j5 wrote:Well, there's this for starters:
Seems to cover most of the bases, though I haven't read it cover to cover yet.
eta: my earlier point still stands, though. It doesn't matter if it's choice or biology, why should freedom to marry whomever one chooses be restricted?
I also don't have time to read the paper in its entirety, but did go through the opening couple pages as well as the conclusions section. basic impressions:
1) Paper presents a theory, which as the authors note in their conclusions, may require several decades of subsequent study to confirm. Paper was published in 1987. It's now two and a half decades later, and we're still waiting for that scientific confirmation.
2) Even within the theory proposed by the authors, they do not go so far as to say that homosexuality is a genetic inborn trait. Rather, there are factors from birth (both genetic and environmental) which would give a strong preference towards one behavior or another, and even those can still be overcome post-birth. just confirms my previous comments re: alcoholism.
Here's the thing: as a scientist I honestly, truly, wish that these authors were right -- that there was a direct, verifiable and repeatable scientific cause for homosexual behavior -- because then we could address it as scientists. You see, there's a term for a genetic condition which prevents an organism from functioning in the way it was biologically intended (i.e. surviving, thriving, and propagating the species). It's called a genetic disease. Like cancer, or Alzheimer's, or any of the other numerous diseases out there, we could study it and try to find a cure for it.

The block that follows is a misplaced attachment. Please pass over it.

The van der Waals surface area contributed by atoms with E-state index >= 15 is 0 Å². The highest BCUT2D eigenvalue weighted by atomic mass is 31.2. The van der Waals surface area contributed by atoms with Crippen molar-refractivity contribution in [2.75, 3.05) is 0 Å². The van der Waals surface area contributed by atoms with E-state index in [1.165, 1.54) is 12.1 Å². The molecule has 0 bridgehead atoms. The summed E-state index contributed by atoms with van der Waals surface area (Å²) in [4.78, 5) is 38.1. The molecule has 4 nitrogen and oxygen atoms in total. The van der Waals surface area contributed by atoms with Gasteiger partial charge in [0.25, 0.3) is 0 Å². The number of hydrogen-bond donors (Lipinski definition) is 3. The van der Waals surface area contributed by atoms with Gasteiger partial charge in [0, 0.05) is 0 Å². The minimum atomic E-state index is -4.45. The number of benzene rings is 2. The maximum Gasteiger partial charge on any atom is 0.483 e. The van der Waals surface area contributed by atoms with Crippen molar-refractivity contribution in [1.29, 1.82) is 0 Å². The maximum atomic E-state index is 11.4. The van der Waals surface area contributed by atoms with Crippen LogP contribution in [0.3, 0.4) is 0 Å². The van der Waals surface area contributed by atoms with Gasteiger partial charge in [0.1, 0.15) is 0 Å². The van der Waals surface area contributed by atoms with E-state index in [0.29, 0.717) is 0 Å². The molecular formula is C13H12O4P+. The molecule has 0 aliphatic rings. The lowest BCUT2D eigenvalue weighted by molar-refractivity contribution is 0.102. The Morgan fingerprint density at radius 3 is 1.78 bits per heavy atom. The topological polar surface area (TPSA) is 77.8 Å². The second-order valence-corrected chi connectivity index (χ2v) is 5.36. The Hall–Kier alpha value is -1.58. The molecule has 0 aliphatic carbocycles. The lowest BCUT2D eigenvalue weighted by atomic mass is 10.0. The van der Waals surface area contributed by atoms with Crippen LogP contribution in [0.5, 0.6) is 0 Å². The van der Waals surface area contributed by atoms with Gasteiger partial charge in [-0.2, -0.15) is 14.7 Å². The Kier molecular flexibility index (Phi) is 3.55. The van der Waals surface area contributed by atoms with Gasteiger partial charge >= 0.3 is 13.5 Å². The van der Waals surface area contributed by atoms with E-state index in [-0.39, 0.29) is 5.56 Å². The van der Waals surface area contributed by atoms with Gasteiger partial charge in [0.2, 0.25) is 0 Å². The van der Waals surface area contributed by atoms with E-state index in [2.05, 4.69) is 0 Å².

Which leads us to the mess we're in today. Those promoting the homosexual lifestyle want special protection as if they had no choice about it, because the vast majority of American society (what is it, 38 of 50 states?) does not agree with the behavior. But at the same time, they don't want to prove that they have no choice in the matter, because doing so would be to admit that they have a genetic disease for which a cure could be found. It's the proverbial wanting to have their cake and eat it too.
So, back to your question... you ask why it matters who one does or doesn't marry? Well, once biology is out of the picture, marriage is a construct defined by society and religion, and, well, rather than commit the double-foul of discussing politics AND religion in one morning, I'll just leave it at that.